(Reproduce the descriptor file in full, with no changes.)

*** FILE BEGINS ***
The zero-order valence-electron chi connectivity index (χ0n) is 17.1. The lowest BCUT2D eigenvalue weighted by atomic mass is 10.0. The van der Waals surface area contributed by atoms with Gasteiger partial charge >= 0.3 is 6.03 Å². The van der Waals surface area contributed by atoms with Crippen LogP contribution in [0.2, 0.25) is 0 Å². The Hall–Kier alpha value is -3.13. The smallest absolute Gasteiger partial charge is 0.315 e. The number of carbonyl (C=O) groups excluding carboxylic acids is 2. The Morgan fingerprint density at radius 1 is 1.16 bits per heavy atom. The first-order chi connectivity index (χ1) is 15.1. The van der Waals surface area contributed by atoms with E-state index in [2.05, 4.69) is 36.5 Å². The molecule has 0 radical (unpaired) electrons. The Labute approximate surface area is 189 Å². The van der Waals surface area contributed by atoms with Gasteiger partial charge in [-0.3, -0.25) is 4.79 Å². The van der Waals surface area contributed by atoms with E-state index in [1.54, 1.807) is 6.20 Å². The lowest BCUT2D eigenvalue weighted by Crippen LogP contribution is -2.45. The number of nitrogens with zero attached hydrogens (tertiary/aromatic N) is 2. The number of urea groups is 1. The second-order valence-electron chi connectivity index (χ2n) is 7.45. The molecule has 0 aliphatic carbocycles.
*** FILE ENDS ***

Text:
The zero-order valence-electron chi connectivity index (χ0n) is 17.1. The lowest BCUT2D eigenvalue weighted by atomic mass is 10.0. The van der Waals surface area contributed by atoms with Gasteiger partial charge >= 0.3 is 6.03 Å². The van der Waals surface area contributed by atoms with Crippen LogP contribution in [0.2, 0.25) is 0 Å². The Hall–Kier alpha value is -3.13. The smallest absolute Gasteiger partial charge is 0.315 e. The number of carbonyl (C=O) groups excluding carboxylic acids is 2. The Morgan fingerprint density at radius 1 is 1.16 bits per heavy atom. The first-order chi connectivity index (χ1) is 15.1. The van der Waals surface area contributed by atoms with E-state index in [2.05, 4.69) is 36.5 Å². The molecule has 0 radical (unpaired) electrons. The Labute approximate surface area is 189 Å². The van der Waals surface area contributed by atoms with Gasteiger partial charge in [-0.3, -0.25) is 4.79 Å². The van der Waals surface area contributed by atoms with E-state index in [1.54, 1.807) is 6.20 Å². The lowest BCUT2D eigenvalue weighted by Crippen LogP contribution is -2.45. The number of nitrogens with zero attached hydrogens (tertiary/aromatic N) is 2. The number of urea groups is 1. The second-order valence-electron chi connectivity index (χ2n) is 7.45. The molecule has 0 aliphatic carbocycles.